Women clam up in meetings, study finds – Life Inc.

Women may be showing up for meetings, but that doesn’t necessarily mean they’re speaking up at those meetings.

In a recent study, researchers at Brigham Young University and Princeton University found that in a typical meeting where decisions get made, women are clamming up, speaking 25 percent less than their male counterparts.

The study, published in the American Political Science Review, found that when women find themselves in the minority they tend to keep their thoughts to themselves. Interestingly, when a guy is the token male in a group, he isn’t at all likely to find himself tongue-tied.

While the decision to remain silent can be good if you’re ever arrested, if you’re hoping to be recognized as a leader, keeping your mouth shut is not such a smart choice. The study found that group members who had a lot to say were more likely to be seen as influential. So it comes as no surprise that with women talking less, fewer women were recognized as leaders.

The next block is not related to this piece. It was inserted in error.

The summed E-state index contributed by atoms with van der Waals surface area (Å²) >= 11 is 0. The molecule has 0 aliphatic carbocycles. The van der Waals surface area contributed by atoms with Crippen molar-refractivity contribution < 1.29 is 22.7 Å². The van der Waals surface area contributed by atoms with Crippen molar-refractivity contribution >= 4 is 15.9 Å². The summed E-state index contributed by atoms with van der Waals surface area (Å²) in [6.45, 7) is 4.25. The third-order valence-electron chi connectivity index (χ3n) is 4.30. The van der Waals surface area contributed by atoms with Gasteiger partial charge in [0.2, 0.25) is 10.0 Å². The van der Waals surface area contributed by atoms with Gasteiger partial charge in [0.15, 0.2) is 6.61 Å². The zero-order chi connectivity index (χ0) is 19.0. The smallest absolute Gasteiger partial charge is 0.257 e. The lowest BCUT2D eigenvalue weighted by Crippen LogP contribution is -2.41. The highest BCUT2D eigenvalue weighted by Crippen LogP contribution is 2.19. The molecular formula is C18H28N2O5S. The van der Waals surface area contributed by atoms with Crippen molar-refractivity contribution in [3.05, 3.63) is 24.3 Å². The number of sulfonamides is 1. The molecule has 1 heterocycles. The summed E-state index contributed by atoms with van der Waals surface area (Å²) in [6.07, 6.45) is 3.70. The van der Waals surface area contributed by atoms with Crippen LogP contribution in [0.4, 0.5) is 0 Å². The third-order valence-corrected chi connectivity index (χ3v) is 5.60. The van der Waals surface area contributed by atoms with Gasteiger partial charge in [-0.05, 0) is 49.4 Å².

“In school boards, governing boards of organizations and firms, and legislative committees, women are often a minority of members, and the group uses majority rule to make its decisions,” said study co-author Tali Mendelberg of Princeton. “These settings will produce a dramatic inequality in women’s floor time and in many other ways. Women are less likely to be viewed and to view themselves as influential in the group and to feel that their ‘voice is heard.’”

via Women clam up in meetings, study finds – Life Inc..


Posted on September 30, 2012, in Article and tagged , , , , , , , , . Bookmark the permalink. Leave a comment.

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